Under Secretary of State Wendy Sherman told Nigerian media that President Goodluck Jonathan and President Barack Obama would meet in Washington, DC in September, on the margins of the UN General Assembly.
The Nigerian media quotes her as saying “Nigeria cannot fully achieve its potential as a stable regional leader until Nigeria successfully overcomes the challenge of Boko Haram and secures peace and protection for all of its citizens in all regions.” She said that Boko Haram “offers no practical solutions to the problems confronting the northern part of the country” and that “security efforts are necessary to protect innocent Nigerians.” However, she also said that the “Nigerian government and military must also win over the hearts and minds of northern populations by protecting them and providing timely and commensurate justice to both insurgents and the victims.” She called for a “comprehensive approach that addresses socio-economic problems.” She also called for accountability for those who perpetrate violence, both Boko Haram and security forces.
Assuming the media reports are accurate, the undersecretary is taking a hard line on the Islamist insurrection called “Boko Haram,” but also acknowledging abuses by the security forces. She also highlights the social and economic roots of the insurrection by calling for a comprehensive approach to address them.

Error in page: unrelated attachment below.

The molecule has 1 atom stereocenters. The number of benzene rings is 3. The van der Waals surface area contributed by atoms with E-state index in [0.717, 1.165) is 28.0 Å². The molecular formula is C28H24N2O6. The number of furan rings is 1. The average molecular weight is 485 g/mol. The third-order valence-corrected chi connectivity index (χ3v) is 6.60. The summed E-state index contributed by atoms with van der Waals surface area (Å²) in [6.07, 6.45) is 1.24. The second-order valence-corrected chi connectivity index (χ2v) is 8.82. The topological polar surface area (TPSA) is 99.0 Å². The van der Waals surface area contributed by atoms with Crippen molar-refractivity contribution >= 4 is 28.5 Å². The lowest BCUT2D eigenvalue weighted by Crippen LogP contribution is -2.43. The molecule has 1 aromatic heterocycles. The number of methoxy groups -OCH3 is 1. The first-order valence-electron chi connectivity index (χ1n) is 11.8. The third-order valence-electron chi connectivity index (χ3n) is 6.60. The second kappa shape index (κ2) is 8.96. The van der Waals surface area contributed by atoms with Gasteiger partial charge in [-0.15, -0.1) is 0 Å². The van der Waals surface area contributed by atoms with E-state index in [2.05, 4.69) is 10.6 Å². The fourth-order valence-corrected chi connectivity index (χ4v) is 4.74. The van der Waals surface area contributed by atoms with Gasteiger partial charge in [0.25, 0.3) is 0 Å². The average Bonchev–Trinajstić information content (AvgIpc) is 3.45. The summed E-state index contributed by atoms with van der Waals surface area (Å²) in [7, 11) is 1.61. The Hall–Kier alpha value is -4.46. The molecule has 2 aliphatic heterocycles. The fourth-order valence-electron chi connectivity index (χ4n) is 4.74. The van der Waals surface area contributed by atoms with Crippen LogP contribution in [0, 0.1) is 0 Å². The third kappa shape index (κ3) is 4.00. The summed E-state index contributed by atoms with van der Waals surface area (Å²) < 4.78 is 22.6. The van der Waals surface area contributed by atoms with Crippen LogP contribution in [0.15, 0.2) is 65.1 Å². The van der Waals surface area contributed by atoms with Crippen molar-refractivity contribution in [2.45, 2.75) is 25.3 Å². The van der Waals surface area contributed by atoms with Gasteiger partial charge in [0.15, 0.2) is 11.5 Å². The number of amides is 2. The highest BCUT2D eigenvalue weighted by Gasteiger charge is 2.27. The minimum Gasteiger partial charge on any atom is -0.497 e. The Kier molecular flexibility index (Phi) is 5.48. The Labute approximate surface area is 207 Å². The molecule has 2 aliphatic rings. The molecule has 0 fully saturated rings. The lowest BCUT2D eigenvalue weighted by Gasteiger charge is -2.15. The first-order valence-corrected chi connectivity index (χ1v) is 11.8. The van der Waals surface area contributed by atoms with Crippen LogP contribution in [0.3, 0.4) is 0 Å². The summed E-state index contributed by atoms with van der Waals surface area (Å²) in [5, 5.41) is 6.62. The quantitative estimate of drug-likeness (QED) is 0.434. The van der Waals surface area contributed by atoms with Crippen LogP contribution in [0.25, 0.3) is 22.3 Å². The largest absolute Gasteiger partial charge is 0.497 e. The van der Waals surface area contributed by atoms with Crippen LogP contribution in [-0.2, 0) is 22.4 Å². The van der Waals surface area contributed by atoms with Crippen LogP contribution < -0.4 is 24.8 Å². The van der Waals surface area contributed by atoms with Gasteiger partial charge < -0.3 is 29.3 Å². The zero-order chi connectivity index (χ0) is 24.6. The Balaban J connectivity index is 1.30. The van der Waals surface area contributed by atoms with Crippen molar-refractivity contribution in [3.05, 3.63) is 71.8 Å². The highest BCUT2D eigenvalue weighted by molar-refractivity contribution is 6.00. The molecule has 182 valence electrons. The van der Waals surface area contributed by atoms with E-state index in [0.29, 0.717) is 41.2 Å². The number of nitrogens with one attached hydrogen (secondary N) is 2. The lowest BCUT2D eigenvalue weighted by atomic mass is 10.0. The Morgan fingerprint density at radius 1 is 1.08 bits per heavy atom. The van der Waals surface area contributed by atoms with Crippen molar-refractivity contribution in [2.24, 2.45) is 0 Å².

Nigeria is in a pre-election season; voting will take place in late 2014, with a new president sworn-in in May 2015. Opposition groups are working to put together a united political party that will challenge Jonathan’s Peoples Democratic Party, which has governed Nigeria since the restoration of civilian government in 1999. Jonathan is coy about whether he will run again for the presidency, though most Nigeria observers expect he will do so. Jonathan is likely to use a meeting with President Obama to enhance his own credibility with an electorate that appears increasingly disaffected.
Under these circumstances, it is to be hoped that the Obama administration will also reach out to credible opposition leaders. Two of the best known are Muhammadu Buhari, a former military chief of state who is popular with northern Muslims, and Bola Tinubu, former governor of Lagos state who remains a political force. They are two of the architects of the emerging opposition party.